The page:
9. Focus on practices

Though documentation is vital for the success of agile governance, the agile team should focus more on the practices and less on documentation and organizational bureaucracies. The organizational oversight should essentially focus on the agile team’s behavior. 

10. Reporting and sharing

The agile teams should report consistently to the organization about the outcomes of each iteration. Likewise, the product owner (or project manager) ought to share updates and challenges with the stakeholders. The product owner must also ensure that the burndown chart is always available and accessible to the organization. This is particularly important for organizations that outsource projects to custom software development companies. You want to get constant reports as the iterations are completed. This is the best way to arrest issues early and avoid surprises. 

Also read: Best practices for agile implementation

Challenges in Agile Governance

Look out for these challenges when adopting agile governance:

  • Lack of understanding among top leaders: Some top leaders in the organization may not understand agile well. This can impact the governance. Not everyone actually understands, and some key leaders may get it wrong on governance. Don't blame them, be patient.
  • Documentation: Organizational requirements on documentation can often constrain agile projects. While agile is all about being flexible and responding to change, many organizations often require certain levels of documentation. This can be a challenge for agile teams, since they're used to working in a more fluid environment. In some cases, the documentation requirements can actually constrain the agile process, making it more difficult for the team to respond to changes. One way to deal with this challenge is to try and find a way to get the organization to relax their documentation requirements. Another is to work with the agile team to create a more flexible documentation process that still meets the organization's needs.
  • Output expectations: Let's face it, some organizations can be extremely demanding when it comes to information about the expected outputs. They want to know what you're delivering, how you're delivering it, and when you're going to deliver it. But in an agile environment, this kind of oversight can be difficult, if not impossible. The whole point of agile is to allow for flexibility and adaptation, which means that the final product might not always look the way it was originally envisioned. This shift in thinking can be difficult for some organizations to accept, especially those that are used to a more traditional way of doing things.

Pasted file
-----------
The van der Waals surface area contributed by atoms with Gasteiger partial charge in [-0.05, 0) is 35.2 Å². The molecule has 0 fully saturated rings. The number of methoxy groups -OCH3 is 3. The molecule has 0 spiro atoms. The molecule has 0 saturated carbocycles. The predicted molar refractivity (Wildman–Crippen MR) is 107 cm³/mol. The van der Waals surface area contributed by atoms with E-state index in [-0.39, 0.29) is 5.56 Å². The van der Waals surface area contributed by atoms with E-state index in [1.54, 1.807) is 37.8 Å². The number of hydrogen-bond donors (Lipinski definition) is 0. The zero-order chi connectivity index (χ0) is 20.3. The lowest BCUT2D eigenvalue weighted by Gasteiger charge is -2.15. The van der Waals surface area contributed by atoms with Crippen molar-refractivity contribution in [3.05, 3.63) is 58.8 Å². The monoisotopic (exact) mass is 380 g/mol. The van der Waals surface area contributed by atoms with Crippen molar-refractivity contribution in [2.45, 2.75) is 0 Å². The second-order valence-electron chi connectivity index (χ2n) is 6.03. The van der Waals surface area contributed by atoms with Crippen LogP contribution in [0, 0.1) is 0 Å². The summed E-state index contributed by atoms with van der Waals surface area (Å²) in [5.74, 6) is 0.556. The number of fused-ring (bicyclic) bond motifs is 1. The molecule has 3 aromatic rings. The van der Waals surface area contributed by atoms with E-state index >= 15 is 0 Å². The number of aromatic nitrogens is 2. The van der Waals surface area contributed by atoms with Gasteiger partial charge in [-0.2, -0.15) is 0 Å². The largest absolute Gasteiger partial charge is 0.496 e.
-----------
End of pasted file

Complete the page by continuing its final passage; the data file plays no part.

• Culture: It's not easy to get all people in the organization to switch to a new way of governing projects, especially when they're used to doing things a certain way. There can also be resistance to change when implementing Agile Governance, as it can be seen as a threat to existing power structures and ways of working.
  • Roles: Defining the role of the agile governance committee is often a big challenge. This can result in a lack of clarity about who is responsible for what, and make it difficult to hold people accountable. The committee needs to be empowered to make decisions that will enable the delivery team to be successful, but it also needs to be clear what the committee's role is and what decision-making authority it has.

Further reading: Agile compared to traditional project management


Agile governance is much more simpler compared to traditional project governance approaches. There is no doubt that you stand a better chance of achieving greater transparency with agile governance. In contrast, traditional governance models are often bureaucratic and inflexible, making them poorly suited to today's rapidly changing business environment.

The best agile governance model is realized when the organization structures are trusted to make decisions. Remember that it is the organizational leadership, especially the higher ups, that ultimately make the major decisions that drive these projects. So give them the best collaboration, interpret their assumptions and help them to gradually embrace the best practices and principles of agile governance.